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Boucher taking first game back in Montreal in stride

by Dan Rosen
Guy Boucher walked into a Montreal-area restaurant for the perfect cap to a beautiful June day of fishing only to see his face on television and hear the analysts talking about the Canadiens' home opener.

Boucher, who two weeks earlier was named coach of the Tampa Bay Lightning, was aware the NHL's schedule was coming out that day. He couldn't believe the ironic twist fate had thrown at him.

"My first reaction was, 'Are you kidding me?'" Boucher recalled in a phone interview with Tuesday.

They weren't. Neither were the folks who crafted the NHL's schedule. They decided to send Boucher back home for his first road game as an NHL coach.

Boucher will bring his new team into his old hometown Wednesday (7:30 p.m. ET, RDS) and undoubtedly he will be the center of attention in La Belle Province when the Lightning help the Habs open the Bell Centre for the 2010-11 regular season.

"I don't want to make it seem bigger than it is. It's a special day, but it has to be business. It's very important to not send out the vibe of too much emotion on my players." -- Guy Boucher

Not only has Boucher called Montreal his home since attending McGill University from 1991-95, the Canadiens gave him his first professional head coaching job last season by hiring him to run the Hamilton Bulldogs, their American Hockey League affiliate.

Boucher won the AHL Coach of the Year award and became the hot new name in the coaching fraternity this offseason before being wooed by Lightning GM Steve Yzerman. Now, as he was putting the finishing touches on preparing his team for its first road trip of the season, Boucher allowed himself a moment to revel in the glory of the situation.

"It just means something good is happening," he said.

Boucher admitted it will be emotional for him to walk back into Montreal as a visitor, but he will do his best to hide his feelings from his team and the public.

He asks his players to ignore the pressures and emotions of a situation so they can focus and thrive, and he said it would be hypocritical to not demand the same from himself.

"It's special, it is, and it's very easily overwhelming," Boucher said. "That's why I want to stay away from all that emotion. I recognize it, but I stay away. I like to trim things down to the simplest expression, which is, 'I'm going to coach another game.' I want to make sure my mind is cleared for my players. Once the game is done, that's the time I want to realize, 'Wow, I just coached at the Bell Centre,' but not today or tomorrow morning. It's very important I make that transition to task."

Technically, Boucher has coached in the Bell Centre before. He brought the Bulldogs into the building twice last season for special regular-season games.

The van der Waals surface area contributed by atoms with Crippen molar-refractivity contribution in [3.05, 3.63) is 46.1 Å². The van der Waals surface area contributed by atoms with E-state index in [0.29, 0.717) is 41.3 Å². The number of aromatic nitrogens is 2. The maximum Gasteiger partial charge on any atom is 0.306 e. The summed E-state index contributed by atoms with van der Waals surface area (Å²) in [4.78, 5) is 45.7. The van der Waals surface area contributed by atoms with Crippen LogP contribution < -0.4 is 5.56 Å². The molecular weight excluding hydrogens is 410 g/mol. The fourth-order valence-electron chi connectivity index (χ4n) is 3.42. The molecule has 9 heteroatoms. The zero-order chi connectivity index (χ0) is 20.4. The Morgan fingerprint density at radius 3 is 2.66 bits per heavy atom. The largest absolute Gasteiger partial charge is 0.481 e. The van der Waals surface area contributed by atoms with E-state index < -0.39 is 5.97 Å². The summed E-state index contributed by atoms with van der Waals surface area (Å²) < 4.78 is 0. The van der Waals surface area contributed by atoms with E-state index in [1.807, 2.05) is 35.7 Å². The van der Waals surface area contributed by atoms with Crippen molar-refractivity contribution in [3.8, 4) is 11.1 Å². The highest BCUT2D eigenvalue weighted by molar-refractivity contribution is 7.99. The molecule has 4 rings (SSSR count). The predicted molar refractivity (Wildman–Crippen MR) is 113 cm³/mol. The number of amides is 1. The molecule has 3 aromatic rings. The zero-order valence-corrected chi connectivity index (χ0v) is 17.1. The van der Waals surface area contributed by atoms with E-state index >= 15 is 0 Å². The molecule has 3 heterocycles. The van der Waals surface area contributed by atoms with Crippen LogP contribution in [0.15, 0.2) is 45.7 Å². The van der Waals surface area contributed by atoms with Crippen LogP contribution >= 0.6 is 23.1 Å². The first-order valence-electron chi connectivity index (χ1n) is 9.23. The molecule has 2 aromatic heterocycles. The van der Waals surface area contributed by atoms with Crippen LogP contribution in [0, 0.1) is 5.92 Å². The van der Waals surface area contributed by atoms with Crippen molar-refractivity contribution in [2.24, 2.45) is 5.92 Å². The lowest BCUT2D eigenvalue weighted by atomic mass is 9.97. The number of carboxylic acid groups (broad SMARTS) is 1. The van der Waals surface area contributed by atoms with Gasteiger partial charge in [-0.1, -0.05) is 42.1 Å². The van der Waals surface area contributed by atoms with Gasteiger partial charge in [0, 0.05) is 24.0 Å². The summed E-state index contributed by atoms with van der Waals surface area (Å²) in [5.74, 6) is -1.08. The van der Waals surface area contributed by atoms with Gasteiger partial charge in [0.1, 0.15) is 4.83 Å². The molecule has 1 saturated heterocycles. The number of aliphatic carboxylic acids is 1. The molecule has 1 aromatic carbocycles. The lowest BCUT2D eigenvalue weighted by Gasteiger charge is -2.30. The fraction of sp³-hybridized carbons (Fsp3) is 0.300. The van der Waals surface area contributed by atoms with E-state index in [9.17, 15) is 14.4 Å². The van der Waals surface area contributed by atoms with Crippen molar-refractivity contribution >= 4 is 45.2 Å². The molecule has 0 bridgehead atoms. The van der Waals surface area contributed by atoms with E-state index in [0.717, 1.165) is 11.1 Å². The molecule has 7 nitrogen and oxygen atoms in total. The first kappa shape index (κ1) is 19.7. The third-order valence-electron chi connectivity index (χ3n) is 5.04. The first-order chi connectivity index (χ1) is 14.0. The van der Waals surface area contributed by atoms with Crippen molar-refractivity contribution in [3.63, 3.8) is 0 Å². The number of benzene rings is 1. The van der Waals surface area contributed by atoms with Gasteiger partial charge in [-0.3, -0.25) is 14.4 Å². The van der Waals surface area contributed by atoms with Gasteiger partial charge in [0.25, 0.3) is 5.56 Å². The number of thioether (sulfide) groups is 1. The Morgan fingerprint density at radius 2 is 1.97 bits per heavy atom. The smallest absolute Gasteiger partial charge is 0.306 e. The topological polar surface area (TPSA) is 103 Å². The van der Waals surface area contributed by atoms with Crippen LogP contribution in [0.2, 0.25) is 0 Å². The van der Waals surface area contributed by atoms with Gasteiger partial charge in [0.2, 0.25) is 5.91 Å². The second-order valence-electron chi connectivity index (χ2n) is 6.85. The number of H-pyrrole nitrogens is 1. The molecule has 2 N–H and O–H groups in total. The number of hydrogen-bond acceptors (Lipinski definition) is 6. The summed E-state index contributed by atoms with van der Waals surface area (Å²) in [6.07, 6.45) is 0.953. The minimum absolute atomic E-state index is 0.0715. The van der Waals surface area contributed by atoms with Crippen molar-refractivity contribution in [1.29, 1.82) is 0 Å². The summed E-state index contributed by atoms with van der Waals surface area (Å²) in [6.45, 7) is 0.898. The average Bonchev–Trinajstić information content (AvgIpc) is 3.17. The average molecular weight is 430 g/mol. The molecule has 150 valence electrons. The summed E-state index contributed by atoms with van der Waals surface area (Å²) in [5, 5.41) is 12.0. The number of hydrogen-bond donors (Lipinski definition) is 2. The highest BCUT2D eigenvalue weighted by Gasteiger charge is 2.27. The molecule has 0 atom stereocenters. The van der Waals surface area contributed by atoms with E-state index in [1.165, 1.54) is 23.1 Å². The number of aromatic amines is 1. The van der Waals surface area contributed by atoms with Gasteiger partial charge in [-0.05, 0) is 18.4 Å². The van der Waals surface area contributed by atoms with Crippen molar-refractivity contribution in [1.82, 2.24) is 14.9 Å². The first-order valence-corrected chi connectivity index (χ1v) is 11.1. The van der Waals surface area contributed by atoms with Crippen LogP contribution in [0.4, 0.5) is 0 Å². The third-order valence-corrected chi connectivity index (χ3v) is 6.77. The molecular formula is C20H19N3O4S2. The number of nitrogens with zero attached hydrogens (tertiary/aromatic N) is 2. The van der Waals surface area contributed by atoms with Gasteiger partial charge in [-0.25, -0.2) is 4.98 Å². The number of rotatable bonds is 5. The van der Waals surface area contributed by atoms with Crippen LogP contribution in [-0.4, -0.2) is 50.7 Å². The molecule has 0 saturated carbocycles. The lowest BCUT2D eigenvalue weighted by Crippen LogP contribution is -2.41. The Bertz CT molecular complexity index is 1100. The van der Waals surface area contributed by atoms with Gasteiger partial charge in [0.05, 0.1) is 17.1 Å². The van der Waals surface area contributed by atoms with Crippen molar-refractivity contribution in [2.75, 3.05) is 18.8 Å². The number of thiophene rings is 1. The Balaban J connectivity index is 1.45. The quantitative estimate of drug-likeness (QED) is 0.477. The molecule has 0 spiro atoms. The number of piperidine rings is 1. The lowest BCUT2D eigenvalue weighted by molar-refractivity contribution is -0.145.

"There were 17,000 people there, so I kind of have a sense of how it's going to feel," Boucher said. "I know the environment."

There were plenty of media covering the Bulldogs' visits to Montreal, but Boucher was the home coach then and someone many believed soon would be coaching the Canadiens as Jacques Martin's successor.

This time he'll walk into the Bell Centre as the visitor and the youngest coach in the NHL at 39 years old. He'll also bring in a team that has experienced a complete makeover from last season, with 10 new players to go along with a new coaching staff, new front office and new ownership.

Of course, French-Canadian stars Vincent Lecavalier, Martin St. Louis and Simon Gagne will be joining Boucher on the trip.

To ward off having to do 20 or so different phone interviews, the Lightning held a conference call with Boucher on Monday.

"That was probably a good way to go about it," he said.

Boucher understands he will have to talk to the media in English and French again Wednesday morning, but he's embracing that opportunity, rather than walking in with skepticism.

"There is a lot of media and I feel comfortable with it because I know they have a job to do," Boucher said. "They want information and our job is to give them some. When you cherish that relationship instead of being afraid of it, it usually turns out pretty good. We give them information and they put that information out there for people to follow hockey."

The opponent will be very familiar. Boucher never coached the Canadiens (just a few of their players, including P.K. Subban, Mathieu Darche and Tom Pyatt), but he said he watched all 82 of their games last season.

"I watched every game, whether it was live or a few hours after, so definitely I know the players a lot," Boucher said. "I have been looking at them on video now and they look even better than last year. I think they have more drive and I think they're going to be a very hard team to beat."

The Lightning are expected to be as well.

Thanks to the schedule -- season-opener this past Saturday at home against Atlanta and then off until Wednesday in Montreal -- the Bolts basically had an extended training camp. The coach said it was necessary.

"We needed time," he said. "It's a new coach, new staff and we have 10 players that are new. We're probably the team that made the most changes in the League in terms of players, staff, ownership, GM. It's a big adjustment for everybody and the players have to deal with that the most and figure out how to act and how to play. They've done a great job at it."

Wednesday night they can reward their coach with a victory he would cherish forever.

"I don't want to make it seem bigger than it is," Boucher said. "It's a special day, but it has to be business. It's very important to not send out the vibe of too much emotion on my players."

Follow Dan Rosen on Twitter at: @drosennhl
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